Cable operators and local regulators have had their share of dust-ups over the years, but the current one regarding the regulation of cable-modem service has produced a rather large mushroom cloud.
For years, cable has sought to protect its high-speed-data service from intrusive regulation. To keep the peace with cities, though, the industry agreed to fork over 5 percent of cable-modem revenue as part of an understanding that data was a "cable service" legally identical to video programming.
"Everything was copacetic," said Gerry Lederer, a lawyer with Miller & Van Eaton, a Washington, D.C., firm that represents hundreds of cities and local officials.
But, in March, the Federal Communications Commission stepped in and ruled that cable-modem service was an interstate information service.
That meant cable's brand of high-speed data was no longer a "cable service," and new rules were needed to govern the relationship between cities and cable-modem providers.
The FCC's ruling has driven a wedge between the two sides. Cable operators claimed the regulator's ruling effectively stripped cities of nearly all regulatory authority over cable-modem service. The cities countered that they have lost nothing in the decision, and decided to mount a huge offensive at the FCC to ensure that their legal arguments prevail.
"[Our] people understand that the die has been cast and there's a battle to come," said Lederer, whose firm has put together a massive municipal coalition that goes by the acronym ALOAP (Alliance of Local Organizations Against Preemption).
Not surprisingly, money is a key issue, if not the biggest one.
The National Cable & Telecommunications Association claims cities are barred from imposing franchise fees on information services. In fact, almost every major cable operator has stopped collecting and remitting franchise fees on cable-modem service revenue in the wake of the FCC's March decision.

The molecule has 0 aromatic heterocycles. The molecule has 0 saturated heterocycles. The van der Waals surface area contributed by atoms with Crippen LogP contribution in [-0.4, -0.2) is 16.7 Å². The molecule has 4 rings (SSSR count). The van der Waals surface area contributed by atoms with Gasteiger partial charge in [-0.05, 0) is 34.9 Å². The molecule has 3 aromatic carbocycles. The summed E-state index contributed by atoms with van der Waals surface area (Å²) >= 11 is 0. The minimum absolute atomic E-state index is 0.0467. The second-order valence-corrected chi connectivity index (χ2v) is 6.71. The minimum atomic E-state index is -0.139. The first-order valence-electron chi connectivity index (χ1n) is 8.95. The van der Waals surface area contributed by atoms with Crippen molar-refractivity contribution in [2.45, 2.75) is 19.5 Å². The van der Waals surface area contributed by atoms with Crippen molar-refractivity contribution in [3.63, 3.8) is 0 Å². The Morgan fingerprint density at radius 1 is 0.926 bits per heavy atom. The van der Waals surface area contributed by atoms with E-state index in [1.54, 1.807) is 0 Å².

CITIES WANT POWER
In recent FCC filings, the NCTA has suggested that cities have received more than enough money from cable operators as compensation for use of their rights-of-way. In 1985, cable operators turned over $441.5 million in franchise fees; in 2001, the total jumped to $2.1 billion, the NCTA said.
Exempting cable-modem revenue from franchise fees "may deprive cities of the windfall that they were anticipating from new sources of cable revenue. But it does not deprive them of fair and reasonable compensation for the use of public rights-of-way," the NCTA told the FCC.
In addition to collecting modem fees, cities want the authority to impose a separate franchise requirement on cable-modem service and to oversee cable-modem privacy and customer-service policies.
A lingering question is the status of franchise fees that were collected when cable-modem service was thought to be a cable service. Are subscribers who paid the 5 percent modem fee now entitled to refunds?
Again, ALOAP maintains that the FCC should leave the refund issue for states and local governments to decide.
The cable industry's response to the cities' regulatory approach is that it would slow the deployment of broadband and ensnare cable operators in a regulatory thicket that has the potential of changing from city to city and county to county.
"You could have 13,000 different interpretations of these issues, leading to a regulatory nightmare," said NCTA spokesman Marc Osgoode Smith. "The FCC got it right, with a national, uniform paradigm."
The FCC is expected to resolve the conflict in the fall. But the agency's rulings will likely be challenged in court.
Various interests are fighting the FCC's decision to classify cable-modem service as an information service in court, including hundreds of cities.
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